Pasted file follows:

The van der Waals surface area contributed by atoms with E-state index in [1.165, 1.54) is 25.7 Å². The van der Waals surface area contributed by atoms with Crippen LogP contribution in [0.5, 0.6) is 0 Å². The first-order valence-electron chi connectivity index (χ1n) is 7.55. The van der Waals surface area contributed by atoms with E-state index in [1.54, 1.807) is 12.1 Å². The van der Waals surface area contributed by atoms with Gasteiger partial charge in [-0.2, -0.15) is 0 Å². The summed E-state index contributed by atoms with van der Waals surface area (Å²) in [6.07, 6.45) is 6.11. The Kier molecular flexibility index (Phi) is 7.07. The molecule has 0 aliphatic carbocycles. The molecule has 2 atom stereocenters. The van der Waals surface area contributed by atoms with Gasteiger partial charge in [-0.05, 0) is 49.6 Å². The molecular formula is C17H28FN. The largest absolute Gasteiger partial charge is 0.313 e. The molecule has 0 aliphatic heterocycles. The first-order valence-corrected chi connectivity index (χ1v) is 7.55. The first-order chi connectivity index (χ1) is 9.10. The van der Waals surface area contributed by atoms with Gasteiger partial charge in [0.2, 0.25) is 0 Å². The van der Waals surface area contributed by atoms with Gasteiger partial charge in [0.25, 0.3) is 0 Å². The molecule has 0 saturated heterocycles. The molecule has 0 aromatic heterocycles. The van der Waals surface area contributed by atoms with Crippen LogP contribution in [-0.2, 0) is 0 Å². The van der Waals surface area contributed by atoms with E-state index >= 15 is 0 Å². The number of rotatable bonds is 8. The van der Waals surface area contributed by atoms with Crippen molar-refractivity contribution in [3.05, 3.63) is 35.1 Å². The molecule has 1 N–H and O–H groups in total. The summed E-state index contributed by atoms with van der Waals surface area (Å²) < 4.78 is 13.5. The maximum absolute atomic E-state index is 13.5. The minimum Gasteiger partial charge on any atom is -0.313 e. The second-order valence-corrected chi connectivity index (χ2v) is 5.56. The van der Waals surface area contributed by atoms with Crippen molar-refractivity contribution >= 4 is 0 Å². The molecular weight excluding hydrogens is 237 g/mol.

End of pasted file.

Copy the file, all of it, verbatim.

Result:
The van der Waals surface area contributed by atoms with E-state index in [1.165, 1.54) is 25.7 Å². The van der Waals surface area contributed by atoms with Crippen LogP contribution in [0.5, 0.6) is 0 Å². The first-order valence-electron chi connectivity index (χ1n) is 7.55. The van der Waals surface area contributed by atoms with E-state index in [1.54, 1.807) is 12.1 Å². The van der Waals surface area contributed by atoms with Gasteiger partial charge in [-0.2, -0.15) is 0 Å². The summed E-state index contributed by atoms with van der Waals surface area (Å²) in [6.07, 6.45) is 6.11. The Kier molecular flexibility index (Phi) is 7.07. The molecule has 0 aliphatic carbocycles. The molecule has 2 atom stereocenters. The van der Waals surface area contributed by atoms with Gasteiger partial charge in [-0.05, 0) is 49.6 Å². The molecular formula is C17H28FN. The largest absolute Gasteiger partial charge is 0.313 e. The molecule has 0 aliphatic heterocycles. The first-order valence-corrected chi connectivity index (χ1v) is 7.55. The first-order chi connectivity index (χ1) is 9.10. The van der Waals surface area contributed by atoms with Gasteiger partial charge in [0.2, 0.25) is 0 Å². The van der Waals surface area contributed by atoms with Gasteiger partial charge in [0.25, 0.3) is 0 Å². The molecule has 0 saturated heterocycles. The molecule has 0 aromatic heterocycles. The van der Waals surface area contributed by atoms with Crippen LogP contribution in [-0.2, 0) is 0 Å². The van der Waals surface area contributed by atoms with E-state index >= 15 is 0 Å². The number of rotatable bonds is 8. The van der Waals surface area contributed by atoms with Crippen molar-refractivity contribution in [3.05, 3.63) is 35.1 Å². The molecule has 1 N–H and O–H groups in total. The summed E-state index contributed by atoms with van der Waals surface area (Å²) < 4.78 is 13.5. The maximum absolute atomic E-state index is 13.5. The minimum Gasteiger partial charge on any atom is -0.313 e. The second-order valence-corrected chi connectivity index (χ2v) is 5.56. The van der Waals surface area contributed by atoms with Crippen molar-refractivity contribution >= 4 is 0 Å². The molecular weight excluding hydrogens is 237 g/mol.